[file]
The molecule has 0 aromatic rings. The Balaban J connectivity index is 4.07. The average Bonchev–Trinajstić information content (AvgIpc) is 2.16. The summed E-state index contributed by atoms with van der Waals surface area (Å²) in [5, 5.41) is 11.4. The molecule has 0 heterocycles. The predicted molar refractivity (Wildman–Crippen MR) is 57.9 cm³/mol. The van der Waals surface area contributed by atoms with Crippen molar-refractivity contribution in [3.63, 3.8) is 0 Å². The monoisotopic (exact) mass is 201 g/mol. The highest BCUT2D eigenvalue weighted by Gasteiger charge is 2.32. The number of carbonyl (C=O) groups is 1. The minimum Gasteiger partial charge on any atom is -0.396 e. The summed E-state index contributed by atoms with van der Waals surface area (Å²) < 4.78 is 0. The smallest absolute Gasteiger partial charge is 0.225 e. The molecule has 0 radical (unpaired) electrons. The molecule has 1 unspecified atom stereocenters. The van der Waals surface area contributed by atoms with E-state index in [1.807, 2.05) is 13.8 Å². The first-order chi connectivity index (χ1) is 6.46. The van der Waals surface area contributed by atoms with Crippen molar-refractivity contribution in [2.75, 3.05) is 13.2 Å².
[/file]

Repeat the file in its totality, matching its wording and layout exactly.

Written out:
The molecule has 0 aromatic rings. The Balaban J connectivity index is 4.07. The average Bonchev–Trinajstić information content (AvgIpc) is 2.16. The summed E-state index contributed by atoms with van der Waals surface area (Å²) in [5, 5.41) is 11.4. The molecule has 0 heterocycles. The predicted molar refractivity (Wildman–Crippen MR) is 57.9 cm³/mol. The van der Waals surface area contributed by atoms with Crippen molar-refractivity contribution in [3.63, 3.8) is 0 Å². The monoisotopic (exact) mass is 201 g/mol. The highest BCUT2D eigenvalue weighted by Gasteiger charge is 2.32. The number of carbonyl (C=O) groups is 1. The minimum Gasteiger partial charge on any atom is -0.396 e. The summed E-state index contributed by atoms with van der Waals surface area (Å²) < 4.78 is 0. The smallest absolute Gasteiger partial charge is 0.225 e. The molecule has 0 radical (unpaired) electrons. The molecule has 1 unspecified atom stereocenters. The van der Waals surface area contributed by atoms with E-state index in [1.807, 2.05) is 13.8 Å². The first-order chi connectivity index (χ1) is 6.46. The van der Waals surface area contributed by atoms with Crippen molar-refractivity contribution in [2.75, 3.05) is 13.2 Å².